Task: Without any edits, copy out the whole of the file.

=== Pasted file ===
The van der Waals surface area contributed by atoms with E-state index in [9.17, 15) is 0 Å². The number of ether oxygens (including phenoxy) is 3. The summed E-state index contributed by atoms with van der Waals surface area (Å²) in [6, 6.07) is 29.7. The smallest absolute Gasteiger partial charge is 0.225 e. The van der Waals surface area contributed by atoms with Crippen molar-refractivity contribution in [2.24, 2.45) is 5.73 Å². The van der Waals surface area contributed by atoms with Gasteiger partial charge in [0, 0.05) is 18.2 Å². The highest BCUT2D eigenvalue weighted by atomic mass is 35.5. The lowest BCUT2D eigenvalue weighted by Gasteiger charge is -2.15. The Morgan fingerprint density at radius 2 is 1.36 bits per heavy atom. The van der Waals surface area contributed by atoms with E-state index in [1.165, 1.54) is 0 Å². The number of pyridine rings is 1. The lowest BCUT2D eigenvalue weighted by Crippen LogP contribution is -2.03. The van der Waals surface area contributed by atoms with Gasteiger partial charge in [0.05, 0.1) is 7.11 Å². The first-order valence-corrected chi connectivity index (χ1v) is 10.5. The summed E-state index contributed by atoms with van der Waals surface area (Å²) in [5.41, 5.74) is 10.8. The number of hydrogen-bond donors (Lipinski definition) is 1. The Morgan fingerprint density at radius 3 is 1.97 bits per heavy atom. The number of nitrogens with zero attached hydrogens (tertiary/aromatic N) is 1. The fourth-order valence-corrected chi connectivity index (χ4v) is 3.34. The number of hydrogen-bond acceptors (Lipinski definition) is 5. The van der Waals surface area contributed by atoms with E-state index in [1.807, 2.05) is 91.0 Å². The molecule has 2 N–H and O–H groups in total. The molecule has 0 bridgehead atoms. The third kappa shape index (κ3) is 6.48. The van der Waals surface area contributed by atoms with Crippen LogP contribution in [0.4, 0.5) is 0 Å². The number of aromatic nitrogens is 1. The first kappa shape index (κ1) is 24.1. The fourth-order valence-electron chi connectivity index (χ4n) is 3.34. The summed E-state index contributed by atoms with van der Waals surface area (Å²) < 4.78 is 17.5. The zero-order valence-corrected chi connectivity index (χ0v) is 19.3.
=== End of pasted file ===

The van der Waals surface area contributed by atoms with E-state index in [9.17, 15) is 0 Å². The number of ether oxygens (including phenoxy) is 3. The summed E-state index contributed by atoms with van der Waals surface area (Å²) in [6, 6.07) is 29.7. The smallest absolute Gasteiger partial charge is 0.225 e. The van der Waals surface area contributed by atoms with Crippen molar-refractivity contribution in [2.24, 2.45) is 5.73 Å². The van der Waals surface area contributed by atoms with Gasteiger partial charge in [0, 0.05) is 18.2 Å². The highest BCUT2D eigenvalue weighted by atomic mass is 35.5. The lowest BCUT2D eigenvalue weighted by Gasteiger charge is -2.15. The Morgan fingerprint density at radius 2 is 1.36 bits per heavy atom. The van der Waals surface area contributed by atoms with E-state index in [1.165, 1.54) is 0 Å². The number of pyridine rings is 1. The lowest BCUT2D eigenvalue weighted by Crippen LogP contribution is -2.03. The van der Waals surface area contributed by atoms with Gasteiger partial charge in [0.05, 0.1) is 7.11 Å². The first-order valence-corrected chi connectivity index (χ1v) is 10.5. The summed E-state index contributed by atoms with van der Waals surface area (Å²) in [5.41, 5.74) is 10.8. The number of hydrogen-bond donors (Lipinski definition) is 1. The Morgan fingerprint density at radius 3 is 1.97 bits per heavy atom. The number of nitrogens with zero attached hydrogens (tertiary/aromatic N) is 1. The fourth-order valence-corrected chi connectivity index (χ4v) is 3.34. The number of hydrogen-bond acceptors (Lipinski definition) is 5. The van der Waals surface area contributed by atoms with E-state index in [1.807, 2.05) is 91.0 Å². The molecule has 2 N–H and O–H groups in total. The molecule has 0 bridgehead atoms. The third kappa shape index (κ3) is 6.48. The van der Waals surface area contributed by atoms with Crippen LogP contribution in [0.4, 0.5) is 0 Å². The number of aromatic nitrogens is 1. The first kappa shape index (κ1) is 24.1. The fourth-order valence-electron chi connectivity index (χ4n) is 3.34. The summed E-state index contributed by atoms with van der Waals surface area (Å²) < 4.78 is 17.5. The zero-order valence-corrected chi connectivity index (χ0v) is 19.3.